“She was just put in there and closed up and disinfected, and we had a 15-minute graveside service, and she was gone … I told my husband, ‘This is what her life has boiled down to,’ and it’s a real feeling of being cheated,” she said. “It just seemed so dehumanizing, and it’s nothing derogatory toward the funeral homes, but (it’s) just what this virus has done.”
The Rosalezes also held their daughter’s funeral graveside. Three days later, both parents and other family members became ill with COVID-19.
Roy Rosalez was sick for 26 days. He had to call an ambulance because he had difficulty breathing, but he decided not to go to a hospital because he was afraid he, like his child, wouldn’t return home if he did.
“I feel like we didn’t get to grieve because we got the coronavirus, and the doctor told us not to stay in the same room,” his wife said. “He was sick for so long.”
For every person who dies from COVID-19, an average of nine people will experience the death of a close relative — a grandparent, parent sibling, spouse or child, according to a study recently published in the Proceedings of the National Academy of Sciences of the United States of America.
In another recent study, about 66% of bereaved people surveyed using a pandemic grief screening tool scored in the clinical range for dysfunctional grief with associated functional impairment in work and social adjustment.
“If the findings are replicated in future studies, it raises the specter of a second pandemic in the shadow of the first,” according to the researchers, which included Neimeyer.
Since the study’s completion, the findings have been replicated, Neimeyer said.
While alarming, research overwhelmingly shows that the majority of people are resilient to grief despite how painful, and sometimes long, the process can be, he said. Over time, most people do learn to adapt to tragic circumstances, and a significant minority emerge more resilient.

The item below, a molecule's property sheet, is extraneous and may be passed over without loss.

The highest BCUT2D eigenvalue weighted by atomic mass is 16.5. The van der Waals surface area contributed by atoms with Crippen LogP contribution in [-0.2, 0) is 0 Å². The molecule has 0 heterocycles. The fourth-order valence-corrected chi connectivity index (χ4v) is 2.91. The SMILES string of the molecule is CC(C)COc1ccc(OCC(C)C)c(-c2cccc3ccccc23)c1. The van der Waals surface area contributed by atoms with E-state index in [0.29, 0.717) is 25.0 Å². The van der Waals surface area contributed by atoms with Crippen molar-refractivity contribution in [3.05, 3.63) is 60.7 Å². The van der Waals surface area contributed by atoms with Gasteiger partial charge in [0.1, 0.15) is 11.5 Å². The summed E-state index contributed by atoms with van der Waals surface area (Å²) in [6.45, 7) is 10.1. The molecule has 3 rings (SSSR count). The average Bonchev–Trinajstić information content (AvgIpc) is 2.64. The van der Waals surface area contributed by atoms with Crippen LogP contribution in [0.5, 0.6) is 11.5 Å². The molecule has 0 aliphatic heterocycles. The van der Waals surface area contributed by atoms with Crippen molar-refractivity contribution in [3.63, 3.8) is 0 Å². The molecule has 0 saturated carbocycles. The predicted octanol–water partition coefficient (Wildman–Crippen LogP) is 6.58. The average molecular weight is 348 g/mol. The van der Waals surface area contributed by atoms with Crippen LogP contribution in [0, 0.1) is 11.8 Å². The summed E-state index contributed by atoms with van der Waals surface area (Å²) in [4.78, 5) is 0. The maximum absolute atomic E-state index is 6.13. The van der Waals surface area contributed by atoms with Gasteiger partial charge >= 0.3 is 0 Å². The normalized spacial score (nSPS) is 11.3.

“Grief and growth are not sort of opposite forces,” he said. “It is the very fact that we suffer that leads us to review and revise our deeper life meanings, and it is the revision of those life meanings that produces substantial growth in people and systems, sometimes whole societies.”
Neimeyer said he “thinks we face such a moment in our individual and collective lives,” but the ongoing, mounting toll of loss people are experiencing every day must not be undermined nor ignored, he said.
“The reality is that a lot of people are really hurting and will be hurt by this, and part of our growth as a community is to address the real needs that are there, not to ignore them and say people are going to get through this just fine based on their own resilience,” Neimeyer said. “We need resilient systems to support individual people’s resilience.”
For families like the Rosalezes, the pain is still raw.
Roy Rosalez and his wife said they are working to find support in their community.
The parents try to stay busy and recently scheduled an appointment with a counselor. They were angry with God at first, but both said that anger lessens the more they lean into their faith.
“It still is so hard, but the more I pray, the more I feel like I’m getting a bit better,” the father said. “The grief of a child will never leave you, and I’m feeling that. I pray for strength and comfort for us and for my son.”
Surrounded by photographs of their beloved daughter, the parents pray the rosary each evening on their living room couch.
“We’ve been doing the rosary every day since June 25th to honor Roxana,” the father said. “I’m trying to do it at least six months straight or up to a year. Otherwise, we probably couldn’t handle it. That is where we get strength from. The prayer makes us stronger.”
A heater hummed in the living room on a recent, cold night as he and his wife grasped their rosaries for the 173rd day in a row.
“Heavenly Father, we come to you right now to recite this holy rosary on behalf of everybody throughout the whole world,” Rosalez began. “Yes, we’re going through something right now, and we may be heartbroken, but I know there are millions of people going through the same thing we’re going through here, so we dedicate this rosary to everyone.”